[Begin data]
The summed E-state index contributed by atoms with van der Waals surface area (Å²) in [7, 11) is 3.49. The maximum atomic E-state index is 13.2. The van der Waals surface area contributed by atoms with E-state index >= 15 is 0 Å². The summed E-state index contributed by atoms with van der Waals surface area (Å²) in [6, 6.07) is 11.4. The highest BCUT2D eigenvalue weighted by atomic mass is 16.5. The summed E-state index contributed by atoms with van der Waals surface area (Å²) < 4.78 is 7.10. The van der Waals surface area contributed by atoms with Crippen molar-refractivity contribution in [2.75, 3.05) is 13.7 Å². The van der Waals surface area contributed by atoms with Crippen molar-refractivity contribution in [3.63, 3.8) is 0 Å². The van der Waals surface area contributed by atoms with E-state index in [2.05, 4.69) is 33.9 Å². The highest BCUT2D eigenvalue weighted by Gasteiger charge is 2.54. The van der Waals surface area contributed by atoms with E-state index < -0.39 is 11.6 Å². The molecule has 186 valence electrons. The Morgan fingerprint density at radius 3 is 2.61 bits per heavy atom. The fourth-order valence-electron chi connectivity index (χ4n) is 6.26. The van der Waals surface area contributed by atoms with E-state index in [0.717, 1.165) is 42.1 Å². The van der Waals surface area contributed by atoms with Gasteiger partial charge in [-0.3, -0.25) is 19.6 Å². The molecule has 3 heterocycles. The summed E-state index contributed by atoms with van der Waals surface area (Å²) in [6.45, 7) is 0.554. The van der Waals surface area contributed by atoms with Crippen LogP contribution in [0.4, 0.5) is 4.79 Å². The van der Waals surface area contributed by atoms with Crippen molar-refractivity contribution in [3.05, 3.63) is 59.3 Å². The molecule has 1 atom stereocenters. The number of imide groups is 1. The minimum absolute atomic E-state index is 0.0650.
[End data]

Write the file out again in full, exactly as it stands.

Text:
The summed E-state index contributed by atoms with van der Waals surface area (Å²) in [7, 11) is 3.49. The maximum atomic E-state index is 13.2. The van der Waals surface area contributed by atoms with E-state index >= 15 is 0 Å². The summed E-state index contributed by atoms with van der Waals surface area (Å²) in [6, 6.07) is 11.4. The highest BCUT2D eigenvalue weighted by atomic mass is 16.5. The summed E-state index contributed by atoms with van der Waals surface area (Å²) < 4.78 is 7.10. The van der Waals surface area contributed by atoms with Crippen molar-refractivity contribution in [2.75, 3.05) is 13.7 Å². The van der Waals surface area contributed by atoms with Crippen molar-refractivity contribution in [3.63, 3.8) is 0 Å². The van der Waals surface area contributed by atoms with E-state index in [2.05, 4.69) is 33.9 Å². The highest BCUT2D eigenvalue weighted by Gasteiger charge is 2.54. The van der Waals surface area contributed by atoms with E-state index < -0.39 is 11.6 Å². The molecule has 186 valence electrons. The Morgan fingerprint density at radius 3 is 2.61 bits per heavy atom. The fourth-order valence-electron chi connectivity index (χ4n) is 6.26. The van der Waals surface area contributed by atoms with E-state index in [0.717, 1.165) is 42.1 Å². The van der Waals surface area contributed by atoms with Gasteiger partial charge in [-0.3, -0.25) is 19.6 Å². The molecule has 3 heterocycles. The summed E-state index contributed by atoms with van der Waals surface area (Å²) in [6.45, 7) is 0.554. The van der Waals surface area contributed by atoms with Crippen LogP contribution in [0.4, 0.5) is 4.79 Å². The van der Waals surface area contributed by atoms with Crippen molar-refractivity contribution in [3.05, 3.63) is 59.3 Å². The molecule has 1 atom stereocenters. The number of imide groups is 1. The minimum absolute atomic E-state index is 0.0650.